To the Editors of The Crimson:
The two articles in the Crimson about the Harvard School of Public Health (April 7.8.1982) lack the balance that is to be expected in credible investigative reporting. In the first article major attention is given to intemperate remarks made by a few members of the faculty, omitting the opinions of other faculty and of students who are enthusiastic about the leadership which has moved the School into the forefront of teaching, research, and science on contemporary problems dealing with the health of the public. I would be interested to know the views of Professor Frederick Mosteller, Chairman of Health Policy and Management; of Professor Marvin Zelen, Chairman of Biostatistics; of Professor. Howard Frazier, Director of the Center for the Analysis of Health Practices; of Professor David Bell, Chairman of Population Sciences, to mention but a few. I would like to know also what some of the less-senior faculty would have said, as well as the critically important component of any school, the students.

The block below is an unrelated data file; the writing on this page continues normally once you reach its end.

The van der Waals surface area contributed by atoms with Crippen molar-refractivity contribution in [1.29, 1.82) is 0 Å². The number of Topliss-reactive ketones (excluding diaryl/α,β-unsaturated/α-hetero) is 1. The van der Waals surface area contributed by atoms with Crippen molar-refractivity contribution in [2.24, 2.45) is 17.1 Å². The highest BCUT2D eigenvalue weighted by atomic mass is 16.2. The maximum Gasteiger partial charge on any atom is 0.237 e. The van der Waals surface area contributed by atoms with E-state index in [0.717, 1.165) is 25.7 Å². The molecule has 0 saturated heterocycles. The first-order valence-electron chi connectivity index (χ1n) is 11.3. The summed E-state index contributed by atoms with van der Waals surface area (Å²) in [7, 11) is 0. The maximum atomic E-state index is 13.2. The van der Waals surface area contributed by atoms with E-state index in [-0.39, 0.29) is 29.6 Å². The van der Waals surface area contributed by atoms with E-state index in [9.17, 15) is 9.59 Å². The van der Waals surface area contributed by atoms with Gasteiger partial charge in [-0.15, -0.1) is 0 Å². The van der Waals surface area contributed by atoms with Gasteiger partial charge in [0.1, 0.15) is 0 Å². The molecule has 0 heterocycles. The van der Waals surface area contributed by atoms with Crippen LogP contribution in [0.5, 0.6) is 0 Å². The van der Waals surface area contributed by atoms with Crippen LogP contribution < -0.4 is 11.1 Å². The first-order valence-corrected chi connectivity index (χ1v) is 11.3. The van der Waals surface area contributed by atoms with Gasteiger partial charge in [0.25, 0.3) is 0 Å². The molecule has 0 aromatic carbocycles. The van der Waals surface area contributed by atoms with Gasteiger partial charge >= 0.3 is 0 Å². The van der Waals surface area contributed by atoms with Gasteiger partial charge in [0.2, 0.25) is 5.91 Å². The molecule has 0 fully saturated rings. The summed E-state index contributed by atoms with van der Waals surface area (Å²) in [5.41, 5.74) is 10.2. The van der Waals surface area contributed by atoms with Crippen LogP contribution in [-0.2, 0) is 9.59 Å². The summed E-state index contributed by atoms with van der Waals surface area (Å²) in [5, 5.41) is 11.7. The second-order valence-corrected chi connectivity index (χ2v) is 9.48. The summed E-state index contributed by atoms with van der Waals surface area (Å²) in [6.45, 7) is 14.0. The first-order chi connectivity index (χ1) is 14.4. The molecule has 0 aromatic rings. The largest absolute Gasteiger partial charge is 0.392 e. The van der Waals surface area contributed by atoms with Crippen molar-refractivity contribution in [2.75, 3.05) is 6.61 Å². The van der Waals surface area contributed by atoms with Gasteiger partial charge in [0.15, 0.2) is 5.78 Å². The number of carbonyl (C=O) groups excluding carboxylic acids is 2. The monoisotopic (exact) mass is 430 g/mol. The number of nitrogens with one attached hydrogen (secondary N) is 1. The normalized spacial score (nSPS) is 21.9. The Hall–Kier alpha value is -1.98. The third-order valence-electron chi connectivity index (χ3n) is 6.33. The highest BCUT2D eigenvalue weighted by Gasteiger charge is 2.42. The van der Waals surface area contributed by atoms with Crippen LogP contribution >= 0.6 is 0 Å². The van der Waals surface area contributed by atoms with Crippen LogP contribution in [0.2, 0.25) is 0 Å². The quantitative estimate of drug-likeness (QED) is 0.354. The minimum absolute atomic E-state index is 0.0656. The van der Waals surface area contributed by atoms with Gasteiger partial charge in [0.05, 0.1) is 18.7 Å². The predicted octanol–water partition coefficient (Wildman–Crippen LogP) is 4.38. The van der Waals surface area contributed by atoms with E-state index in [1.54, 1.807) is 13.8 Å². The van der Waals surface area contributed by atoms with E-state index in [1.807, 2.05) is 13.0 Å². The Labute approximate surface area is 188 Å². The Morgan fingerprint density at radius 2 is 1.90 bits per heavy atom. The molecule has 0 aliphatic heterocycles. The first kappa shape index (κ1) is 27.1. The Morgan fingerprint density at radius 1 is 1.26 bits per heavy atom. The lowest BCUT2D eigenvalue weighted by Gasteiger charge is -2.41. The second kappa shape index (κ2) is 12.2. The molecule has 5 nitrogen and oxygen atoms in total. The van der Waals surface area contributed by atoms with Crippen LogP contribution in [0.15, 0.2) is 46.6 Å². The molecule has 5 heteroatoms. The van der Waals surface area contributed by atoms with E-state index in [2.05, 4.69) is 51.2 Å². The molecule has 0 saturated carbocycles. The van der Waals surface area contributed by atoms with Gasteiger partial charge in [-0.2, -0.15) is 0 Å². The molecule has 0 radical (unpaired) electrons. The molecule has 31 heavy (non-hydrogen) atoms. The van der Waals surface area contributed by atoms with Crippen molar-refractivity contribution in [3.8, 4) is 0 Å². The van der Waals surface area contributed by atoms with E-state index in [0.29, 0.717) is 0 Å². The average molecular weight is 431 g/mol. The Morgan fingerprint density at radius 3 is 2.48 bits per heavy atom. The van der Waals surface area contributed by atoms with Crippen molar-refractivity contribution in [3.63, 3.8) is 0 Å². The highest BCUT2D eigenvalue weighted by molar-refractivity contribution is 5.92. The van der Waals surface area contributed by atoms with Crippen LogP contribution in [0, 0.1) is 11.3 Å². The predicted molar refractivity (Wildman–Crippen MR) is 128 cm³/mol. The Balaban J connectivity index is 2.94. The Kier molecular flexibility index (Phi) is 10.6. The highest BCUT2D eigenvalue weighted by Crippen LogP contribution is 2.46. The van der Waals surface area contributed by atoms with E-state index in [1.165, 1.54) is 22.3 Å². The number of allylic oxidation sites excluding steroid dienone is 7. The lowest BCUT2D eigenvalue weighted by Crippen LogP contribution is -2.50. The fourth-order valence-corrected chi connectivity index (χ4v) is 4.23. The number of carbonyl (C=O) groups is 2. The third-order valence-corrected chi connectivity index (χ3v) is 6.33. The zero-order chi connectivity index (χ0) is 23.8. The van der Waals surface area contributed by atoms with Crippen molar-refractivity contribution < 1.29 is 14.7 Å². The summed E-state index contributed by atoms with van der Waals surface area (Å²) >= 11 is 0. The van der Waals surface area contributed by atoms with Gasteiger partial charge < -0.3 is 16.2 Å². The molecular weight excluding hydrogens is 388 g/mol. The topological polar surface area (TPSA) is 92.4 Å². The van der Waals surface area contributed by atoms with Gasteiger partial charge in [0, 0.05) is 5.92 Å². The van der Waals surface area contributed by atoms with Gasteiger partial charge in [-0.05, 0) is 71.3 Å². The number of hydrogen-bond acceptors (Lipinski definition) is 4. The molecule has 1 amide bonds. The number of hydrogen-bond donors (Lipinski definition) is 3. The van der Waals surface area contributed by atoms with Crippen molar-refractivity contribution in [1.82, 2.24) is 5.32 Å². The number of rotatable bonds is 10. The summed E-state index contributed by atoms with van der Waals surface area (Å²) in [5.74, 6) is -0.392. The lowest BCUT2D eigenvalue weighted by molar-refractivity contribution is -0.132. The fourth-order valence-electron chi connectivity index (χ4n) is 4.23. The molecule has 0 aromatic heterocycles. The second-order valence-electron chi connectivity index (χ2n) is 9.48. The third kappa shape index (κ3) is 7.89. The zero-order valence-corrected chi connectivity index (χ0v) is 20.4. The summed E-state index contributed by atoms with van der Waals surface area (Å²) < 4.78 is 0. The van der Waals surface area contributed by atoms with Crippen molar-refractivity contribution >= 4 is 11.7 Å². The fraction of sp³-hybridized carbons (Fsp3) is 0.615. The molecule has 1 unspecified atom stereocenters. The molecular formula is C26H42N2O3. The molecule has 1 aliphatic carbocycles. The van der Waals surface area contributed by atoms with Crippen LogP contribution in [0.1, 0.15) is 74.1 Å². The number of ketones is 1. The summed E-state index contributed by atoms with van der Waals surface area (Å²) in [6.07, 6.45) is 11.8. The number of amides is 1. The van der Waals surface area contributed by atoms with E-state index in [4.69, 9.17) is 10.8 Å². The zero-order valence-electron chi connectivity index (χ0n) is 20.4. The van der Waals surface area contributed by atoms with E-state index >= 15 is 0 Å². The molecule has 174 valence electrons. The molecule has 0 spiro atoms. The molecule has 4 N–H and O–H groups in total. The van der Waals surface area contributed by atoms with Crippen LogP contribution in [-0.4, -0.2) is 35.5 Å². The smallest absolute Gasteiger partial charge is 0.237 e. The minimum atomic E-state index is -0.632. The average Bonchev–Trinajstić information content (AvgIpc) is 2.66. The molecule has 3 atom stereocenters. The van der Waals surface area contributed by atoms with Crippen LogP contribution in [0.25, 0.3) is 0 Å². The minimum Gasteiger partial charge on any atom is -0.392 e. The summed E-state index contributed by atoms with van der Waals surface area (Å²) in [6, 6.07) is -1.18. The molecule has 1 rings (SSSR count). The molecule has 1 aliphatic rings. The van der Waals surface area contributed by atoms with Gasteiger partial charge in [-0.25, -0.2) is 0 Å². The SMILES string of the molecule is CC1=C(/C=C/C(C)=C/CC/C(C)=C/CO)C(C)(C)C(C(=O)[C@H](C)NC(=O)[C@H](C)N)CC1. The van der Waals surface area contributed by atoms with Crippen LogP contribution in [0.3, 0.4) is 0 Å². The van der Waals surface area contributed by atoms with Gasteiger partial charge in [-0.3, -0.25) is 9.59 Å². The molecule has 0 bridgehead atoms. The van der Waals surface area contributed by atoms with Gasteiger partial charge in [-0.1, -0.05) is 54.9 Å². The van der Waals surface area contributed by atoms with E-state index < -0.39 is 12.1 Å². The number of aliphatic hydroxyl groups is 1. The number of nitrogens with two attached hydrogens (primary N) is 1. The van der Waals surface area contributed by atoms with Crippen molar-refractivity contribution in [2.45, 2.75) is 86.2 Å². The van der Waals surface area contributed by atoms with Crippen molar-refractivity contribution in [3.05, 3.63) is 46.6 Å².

The second article on the School's finances rightly points out that alumni in public health, unlike the graduates of other schools of the University, are rarely big money makers. Money making is not the incentive for public service, nor is it a measure of its value. The question, then, is whether the School of Public Health should be evaluated on the basis of its endowment or on the contributions it is making to pressing problems of health in our country and elsewhere throughout the world. Despite the shameful federal decrease in support for social programs, including health, the school has continued to address the major national and international problems in public health, and Dean Hiatt's encouragement and remarkable ability to identify sources of financial support have been major factors.
As a visitor rather than a permanent member of the faculty. I suggest that the University should recognize that the School of Public Health, its academic leadership, its faculty, and its students are wonderful and exciting assets which should be treasured rather than tarnished. Alfred Gellhorn, M.D. Visiting Professor Chairman, Committee on Community Health